The routine had not changed for years. The alarm tone had not changed for months.

He would think of this everyday. He would leave it at that thought. He did not see a point in investing more thought and energy in this. He had a job to do.

It was 2256 AD.

As had been predicted in the centuries preceding, Earth’s population had inflated beyond hope. To save on space, buildings were built tall, straight and box-like. The pollution levels were absolute. On most days, the sunlight reached the surface through a multi-hued screen of dense smog. ‘Sunny days’ were   unknown.

A century-and-a-half ago, all ground traffic had been banned. People commuted in  electric cabs that moved on rails. Most people did not step on the surface for days, as the cabs could be accessed directly from their flats.  You just punched in your destination on the screen in your cab. And the time by which you had to get there. The Central Traffic Control System took care of the rest, maneuvering the cab smoothly through several hundred tiers of rail-bridges and a the cobweb like paths they took.

The surface roads were preserved under a program called Roots Legacy-an effort by the One Government to stay rooted to humanity’s past. The roads were preserved and kept in top-class condition. Nobody but the most elite could use the roads-it was considered a luxury because they could go wherever, however they wanted to. Not allowing some computer to decide their path for them. The offices of all the important people had shifted from the top floors in the 21st century to the bottom floors now- away from the blinding pollution.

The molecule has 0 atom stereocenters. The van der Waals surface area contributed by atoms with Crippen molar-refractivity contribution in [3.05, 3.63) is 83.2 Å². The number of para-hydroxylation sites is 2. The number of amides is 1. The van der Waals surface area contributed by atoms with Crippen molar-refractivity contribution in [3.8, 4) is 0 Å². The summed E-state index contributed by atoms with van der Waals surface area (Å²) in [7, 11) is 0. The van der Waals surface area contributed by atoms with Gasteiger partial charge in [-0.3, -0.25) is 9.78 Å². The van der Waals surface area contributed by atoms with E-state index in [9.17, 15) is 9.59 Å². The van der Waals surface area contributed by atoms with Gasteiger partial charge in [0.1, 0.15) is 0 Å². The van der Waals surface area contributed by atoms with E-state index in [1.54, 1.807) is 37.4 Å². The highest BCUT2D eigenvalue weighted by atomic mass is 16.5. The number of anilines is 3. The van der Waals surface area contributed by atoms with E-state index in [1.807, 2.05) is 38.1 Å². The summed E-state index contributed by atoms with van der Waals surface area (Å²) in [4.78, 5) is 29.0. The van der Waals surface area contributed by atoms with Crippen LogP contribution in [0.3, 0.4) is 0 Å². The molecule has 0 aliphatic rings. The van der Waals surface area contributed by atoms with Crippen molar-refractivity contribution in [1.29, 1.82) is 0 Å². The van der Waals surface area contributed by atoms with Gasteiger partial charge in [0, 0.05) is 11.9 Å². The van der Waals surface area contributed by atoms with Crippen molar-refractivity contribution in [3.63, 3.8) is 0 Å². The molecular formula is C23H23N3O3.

Pralhad could also use the road. Not that he was big or important. He was small and insignificant actually. He was an employee of the Roots Legacy Surface Roads Maintenance Department. His job? To monitor the roads daily, take photos of irregularities, feed the GPS co-ordinates into the Maintenance system so that Bot Crews could go and do the repair work.

Splashing cold water on his face, he walked into the balcony and stood awestruck and staring. The sky over his city had turned red. Not the pretty twilight red. A burning, scarlet red.

“Atleast something has changed” he thought to himself.

His room was littered with DVD cases…a guilty pleasure he had kept secret. Nobody watched movies on DVD anymore. But he loved the simplicity of the whole thing. And he loved the movies. Women in short clothes, men driving around in vests, dancing in clubs…he wished he was born in the 21st century.

Change. “I want change” he thought.

The thought began to nag him. The word. Change. He had wanted a change desperately. The thought ate into his brain as he drove down to his designated stretch of road.

He wasn’t leading a wholesome life. His girlfriend, who worked in the Surface Pollution Control office, was not really that fond of him anymore, he thought. And he would get annoyed with himself over the thought. Why do I need her to be happy he would think. They fought each time they talked.

Getting down from his cab, he trained the lens of the camera on a ditch in the road. He adjusted the focus, zoomed in, set the markers which showed the depth of the depression and was about to press the ‘Click’ button when he stopped.

“Not today. Not again.” he thought. He flung the camera on the road, ripped out the location transmitter from the hood of his cab, pushed the throttle and shot out towards wherever the road would lead him.

After travelling a few miles, after the adrenaline had settled, his actions registered to him. He always had a knack for doing things out of the blue. But this was totally pushing it. What he had done had instantly made him a criminal. Absconding From Duty. Disagreeing To Register Location To System.

So what now? Run! So he pushed down again on the accelerator.